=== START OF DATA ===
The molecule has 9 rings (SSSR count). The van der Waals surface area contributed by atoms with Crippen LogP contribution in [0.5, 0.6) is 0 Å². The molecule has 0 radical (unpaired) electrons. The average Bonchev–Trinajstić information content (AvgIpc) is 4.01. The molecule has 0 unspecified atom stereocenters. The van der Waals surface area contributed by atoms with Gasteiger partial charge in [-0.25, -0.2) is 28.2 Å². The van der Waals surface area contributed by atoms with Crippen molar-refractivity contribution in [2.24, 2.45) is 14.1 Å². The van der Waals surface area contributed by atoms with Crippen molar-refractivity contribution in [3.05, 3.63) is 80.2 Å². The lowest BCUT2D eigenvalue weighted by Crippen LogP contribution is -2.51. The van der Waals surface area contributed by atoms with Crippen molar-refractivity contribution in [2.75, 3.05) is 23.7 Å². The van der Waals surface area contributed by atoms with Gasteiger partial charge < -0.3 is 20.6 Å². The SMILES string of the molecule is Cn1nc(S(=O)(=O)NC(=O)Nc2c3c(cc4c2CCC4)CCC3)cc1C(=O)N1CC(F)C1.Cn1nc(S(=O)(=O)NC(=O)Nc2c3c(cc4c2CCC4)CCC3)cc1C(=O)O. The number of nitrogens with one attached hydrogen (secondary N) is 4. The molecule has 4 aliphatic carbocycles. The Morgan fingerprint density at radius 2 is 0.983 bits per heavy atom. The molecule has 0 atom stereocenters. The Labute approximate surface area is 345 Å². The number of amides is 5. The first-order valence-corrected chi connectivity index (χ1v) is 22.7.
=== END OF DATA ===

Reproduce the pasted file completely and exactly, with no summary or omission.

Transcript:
The molecule has 9 rings (SSSR count). The van der Waals surface area contributed by atoms with Crippen LogP contribution in [0.5, 0.6) is 0 Å². The molecule has 0 radical (unpaired) electrons. The average Bonchev–Trinajstić information content (AvgIpc) is 4.01. The molecule has 0 unspecified atom stereocenters. The van der Waals surface area contributed by atoms with Gasteiger partial charge in [-0.25, -0.2) is 28.2 Å². The van der Waals surface area contributed by atoms with Crippen molar-refractivity contribution in [2.24, 2.45) is 14.1 Å². The van der Waals surface area contributed by atoms with Crippen molar-refractivity contribution in [3.05, 3.63) is 80.2 Å². The lowest BCUT2D eigenvalue weighted by Crippen LogP contribution is -2.51. The van der Waals surface area contributed by atoms with Crippen molar-refractivity contribution in [2.75, 3.05) is 23.7 Å². The van der Waals surface area contributed by atoms with Gasteiger partial charge < -0.3 is 20.6 Å². The SMILES string of the molecule is Cn1nc(S(=O)(=O)NC(=O)Nc2c3c(cc4c2CCC4)CCC3)cc1C(=O)N1CC(F)C1.Cn1nc(S(=O)(=O)NC(=O)Nc2c3c(cc4c2CCC4)CCC3)cc1C(=O)O. The number of nitrogens with one attached hydrogen (secondary N) is 4. The molecule has 4 aliphatic carbocycles. The Morgan fingerprint density at radius 2 is 0.983 bits per heavy atom. The molecule has 0 atom stereocenters. The Labute approximate surface area is 345 Å². The number of amides is 5. The first-order valence-corrected chi connectivity index (χ1v) is 22.7.